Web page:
The “big fat maths” GCSE is not working as planned

Pupils will soon sit the first new “big fat maths” GCSE. Joanne Morgan looks at the challenges that it presented – and those still to come

Two years ago we were uncertain about how our students would adjust to the demands of the new maths GCSE. We worried that many of them weren’t equipped with the underlying understanding and resilience to tackle the higher level of challenge. We also worried that the increased timetable allocation meant that there simply weren’t enough maths teachers to go around.

Although the government continues to downplay the scale of the recruitment crisis, maths teachers are still acutely aware of it. Job vacancies are often advertised for months, with no suitable candidates coming forward.

READ MORE: What is teaching for mastery in maths?

Staff from other subjects are teaching maths, but it’s hard to find time to give them the necessary training. The least qualified or least experienced tend to be allocated to key stage 3, but this is not a sensible long-term strategy.

GCSE maths teachers have faced a number of notable challenges over the past two years. Tiering decisions have been particularly difficult. If a teacher decides to enter a student for the higher tier and that student doesn’t manage to achieve many marks in their final exams, then it’s quite possible that they’ll get a U – they almost certainly would have been much better off on the foundation tier. The increased uncertainty that comes with a new qualification means it’s hard for teachers to make the right decision.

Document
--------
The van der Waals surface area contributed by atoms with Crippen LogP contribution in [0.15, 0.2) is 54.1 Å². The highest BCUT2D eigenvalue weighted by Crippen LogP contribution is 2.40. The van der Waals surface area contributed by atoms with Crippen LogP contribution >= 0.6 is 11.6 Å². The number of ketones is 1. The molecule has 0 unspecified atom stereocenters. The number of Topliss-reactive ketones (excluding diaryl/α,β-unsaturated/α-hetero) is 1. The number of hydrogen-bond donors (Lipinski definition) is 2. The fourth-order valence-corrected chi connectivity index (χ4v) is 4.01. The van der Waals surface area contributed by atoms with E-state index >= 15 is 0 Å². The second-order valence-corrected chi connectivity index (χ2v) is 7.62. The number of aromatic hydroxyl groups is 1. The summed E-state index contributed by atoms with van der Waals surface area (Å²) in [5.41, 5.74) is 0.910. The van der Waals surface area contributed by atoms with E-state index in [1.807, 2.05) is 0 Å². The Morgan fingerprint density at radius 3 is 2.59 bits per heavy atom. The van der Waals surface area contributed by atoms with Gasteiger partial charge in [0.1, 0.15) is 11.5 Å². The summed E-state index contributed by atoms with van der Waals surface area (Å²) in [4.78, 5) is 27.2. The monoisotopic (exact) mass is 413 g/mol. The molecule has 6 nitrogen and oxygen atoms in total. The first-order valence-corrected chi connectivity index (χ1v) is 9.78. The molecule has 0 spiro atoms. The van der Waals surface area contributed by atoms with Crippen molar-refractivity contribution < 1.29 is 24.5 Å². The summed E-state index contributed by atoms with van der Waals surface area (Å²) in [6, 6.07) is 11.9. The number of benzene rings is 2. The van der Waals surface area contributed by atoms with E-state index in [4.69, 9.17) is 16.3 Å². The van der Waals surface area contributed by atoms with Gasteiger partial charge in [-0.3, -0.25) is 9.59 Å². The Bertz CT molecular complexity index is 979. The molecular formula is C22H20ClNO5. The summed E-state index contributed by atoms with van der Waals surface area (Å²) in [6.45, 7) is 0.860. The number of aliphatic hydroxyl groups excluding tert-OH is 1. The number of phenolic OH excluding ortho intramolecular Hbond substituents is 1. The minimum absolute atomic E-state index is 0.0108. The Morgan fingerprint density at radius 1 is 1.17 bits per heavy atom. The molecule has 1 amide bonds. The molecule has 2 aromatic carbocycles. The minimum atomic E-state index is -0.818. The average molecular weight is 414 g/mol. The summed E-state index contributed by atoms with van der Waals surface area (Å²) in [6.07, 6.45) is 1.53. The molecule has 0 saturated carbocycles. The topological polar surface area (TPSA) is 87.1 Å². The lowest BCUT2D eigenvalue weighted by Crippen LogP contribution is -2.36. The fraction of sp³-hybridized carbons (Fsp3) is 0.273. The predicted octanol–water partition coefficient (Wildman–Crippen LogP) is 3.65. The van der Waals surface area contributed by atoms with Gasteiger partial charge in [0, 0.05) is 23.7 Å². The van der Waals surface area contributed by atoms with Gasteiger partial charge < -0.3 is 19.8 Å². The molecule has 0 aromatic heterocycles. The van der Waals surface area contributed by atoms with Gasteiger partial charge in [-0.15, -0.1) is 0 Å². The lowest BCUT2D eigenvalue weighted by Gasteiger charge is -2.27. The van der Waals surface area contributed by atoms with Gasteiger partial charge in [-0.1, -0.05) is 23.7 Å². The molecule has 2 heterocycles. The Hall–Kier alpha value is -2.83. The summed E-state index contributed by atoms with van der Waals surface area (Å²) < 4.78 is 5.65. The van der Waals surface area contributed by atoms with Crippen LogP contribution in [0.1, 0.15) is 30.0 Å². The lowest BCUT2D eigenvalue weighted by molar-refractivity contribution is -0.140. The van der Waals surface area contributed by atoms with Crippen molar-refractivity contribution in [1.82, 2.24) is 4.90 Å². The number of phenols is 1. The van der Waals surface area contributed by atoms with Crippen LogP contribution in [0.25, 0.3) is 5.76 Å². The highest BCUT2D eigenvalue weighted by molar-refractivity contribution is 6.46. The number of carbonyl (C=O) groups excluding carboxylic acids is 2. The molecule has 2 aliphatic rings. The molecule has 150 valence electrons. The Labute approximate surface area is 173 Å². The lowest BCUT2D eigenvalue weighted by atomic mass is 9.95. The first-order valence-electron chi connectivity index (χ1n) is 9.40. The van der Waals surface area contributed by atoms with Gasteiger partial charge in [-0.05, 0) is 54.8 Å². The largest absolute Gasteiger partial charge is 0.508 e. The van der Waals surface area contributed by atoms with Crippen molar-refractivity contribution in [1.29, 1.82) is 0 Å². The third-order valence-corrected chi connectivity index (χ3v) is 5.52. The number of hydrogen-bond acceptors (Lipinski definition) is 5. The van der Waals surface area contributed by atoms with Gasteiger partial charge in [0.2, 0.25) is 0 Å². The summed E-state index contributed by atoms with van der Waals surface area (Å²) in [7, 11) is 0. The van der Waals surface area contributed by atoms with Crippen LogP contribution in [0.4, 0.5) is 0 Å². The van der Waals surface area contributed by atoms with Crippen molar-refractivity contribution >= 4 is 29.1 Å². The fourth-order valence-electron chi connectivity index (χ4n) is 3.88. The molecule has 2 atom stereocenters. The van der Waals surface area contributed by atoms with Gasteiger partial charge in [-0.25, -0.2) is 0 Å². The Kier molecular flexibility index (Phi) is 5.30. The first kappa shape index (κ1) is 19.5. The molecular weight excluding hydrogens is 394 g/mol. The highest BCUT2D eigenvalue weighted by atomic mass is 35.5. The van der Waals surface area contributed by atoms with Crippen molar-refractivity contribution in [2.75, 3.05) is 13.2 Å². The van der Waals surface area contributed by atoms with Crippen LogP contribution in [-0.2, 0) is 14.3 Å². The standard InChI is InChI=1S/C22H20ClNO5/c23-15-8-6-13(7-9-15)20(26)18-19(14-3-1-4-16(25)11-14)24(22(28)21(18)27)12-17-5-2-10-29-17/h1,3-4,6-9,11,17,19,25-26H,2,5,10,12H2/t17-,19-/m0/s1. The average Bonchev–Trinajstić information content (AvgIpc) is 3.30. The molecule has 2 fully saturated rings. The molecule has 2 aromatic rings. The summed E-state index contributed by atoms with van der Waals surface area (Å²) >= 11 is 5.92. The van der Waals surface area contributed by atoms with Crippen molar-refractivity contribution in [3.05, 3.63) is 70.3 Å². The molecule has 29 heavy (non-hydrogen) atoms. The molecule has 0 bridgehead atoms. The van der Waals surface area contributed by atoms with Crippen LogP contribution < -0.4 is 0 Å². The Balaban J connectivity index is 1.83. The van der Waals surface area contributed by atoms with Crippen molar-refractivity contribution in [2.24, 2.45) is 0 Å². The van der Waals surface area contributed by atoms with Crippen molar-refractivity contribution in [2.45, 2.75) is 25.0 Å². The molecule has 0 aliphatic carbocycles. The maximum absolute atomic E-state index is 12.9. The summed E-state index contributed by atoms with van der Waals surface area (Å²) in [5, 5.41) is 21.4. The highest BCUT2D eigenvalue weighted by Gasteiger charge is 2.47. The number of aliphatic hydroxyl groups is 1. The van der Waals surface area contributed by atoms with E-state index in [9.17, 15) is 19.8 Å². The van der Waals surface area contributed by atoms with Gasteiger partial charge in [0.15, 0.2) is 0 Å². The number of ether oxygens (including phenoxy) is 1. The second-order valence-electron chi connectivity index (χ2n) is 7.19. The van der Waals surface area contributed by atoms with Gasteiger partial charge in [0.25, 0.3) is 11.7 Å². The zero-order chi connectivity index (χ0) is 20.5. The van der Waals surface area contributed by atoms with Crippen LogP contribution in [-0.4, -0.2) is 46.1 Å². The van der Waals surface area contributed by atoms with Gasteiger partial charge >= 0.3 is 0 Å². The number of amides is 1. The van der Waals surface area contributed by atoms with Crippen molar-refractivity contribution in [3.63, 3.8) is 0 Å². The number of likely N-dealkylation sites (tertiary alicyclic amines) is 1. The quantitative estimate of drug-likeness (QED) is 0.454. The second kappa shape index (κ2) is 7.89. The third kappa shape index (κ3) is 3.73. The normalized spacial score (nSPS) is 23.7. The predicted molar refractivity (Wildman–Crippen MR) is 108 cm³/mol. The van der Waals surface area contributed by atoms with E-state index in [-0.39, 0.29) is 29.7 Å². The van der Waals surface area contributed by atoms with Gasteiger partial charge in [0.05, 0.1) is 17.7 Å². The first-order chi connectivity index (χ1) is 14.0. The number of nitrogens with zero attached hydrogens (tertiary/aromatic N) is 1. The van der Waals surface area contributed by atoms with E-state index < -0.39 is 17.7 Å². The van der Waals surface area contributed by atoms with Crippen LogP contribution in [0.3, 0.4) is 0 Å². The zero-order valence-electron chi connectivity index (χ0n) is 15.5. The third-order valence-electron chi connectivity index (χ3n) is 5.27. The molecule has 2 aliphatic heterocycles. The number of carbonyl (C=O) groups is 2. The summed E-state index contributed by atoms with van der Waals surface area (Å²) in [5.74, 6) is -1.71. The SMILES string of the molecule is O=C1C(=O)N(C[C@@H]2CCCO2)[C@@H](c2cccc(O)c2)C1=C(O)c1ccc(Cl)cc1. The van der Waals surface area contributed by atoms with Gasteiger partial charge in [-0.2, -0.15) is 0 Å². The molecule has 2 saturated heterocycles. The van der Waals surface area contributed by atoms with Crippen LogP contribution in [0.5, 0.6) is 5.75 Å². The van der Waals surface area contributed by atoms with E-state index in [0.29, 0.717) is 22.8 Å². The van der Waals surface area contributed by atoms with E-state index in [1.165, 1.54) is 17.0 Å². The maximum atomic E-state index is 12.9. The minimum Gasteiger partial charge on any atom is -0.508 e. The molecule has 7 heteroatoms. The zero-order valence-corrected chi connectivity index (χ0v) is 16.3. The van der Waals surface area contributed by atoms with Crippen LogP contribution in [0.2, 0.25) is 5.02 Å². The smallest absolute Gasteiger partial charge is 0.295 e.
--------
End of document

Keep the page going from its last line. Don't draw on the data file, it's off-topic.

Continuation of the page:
Inventing predictions has concerned many maths teachers over the past two years

Understandably, parents want to know their child’s predicted grade. It’s relevant to A-level decisions and college applications.

We’re in no position to share predicted grades, but most schools have asked us to do so anyway, resulting in wildly inconsistent predictions.

Some schools have said that 50 per cent at higher tier will get you a grade 6, others that 50 per cent will get you a grade 7. The truth is that we have no idea; being asked to invent predictions has concerned many maths teachers over the past two years.

The next set of challenges have become apparent in recent months. After years of strong uptake of maths and further maths at A-level, some students seem to have been put off the subject this year. We fear that numbers will fall. Understandably, our current year 11s have not enjoyed being the guinea pigs. Many have had their confidence knocked by low mock exam results. Our new A-levels launch this September and our students have had enough of all the uncertainty.

Even some of our stronger mathematicians have been put off by the new grading system. A student who achieves a grade 7 at GCSE is definitely suitable to study maths at A-level, but because they’ve fallen short of a grade 9 and 8, grade 7 doesn’t feel like enough. This is a bigger problem for further maths, where students who are outside the elite “grade 9” group may feel they’re not suitable.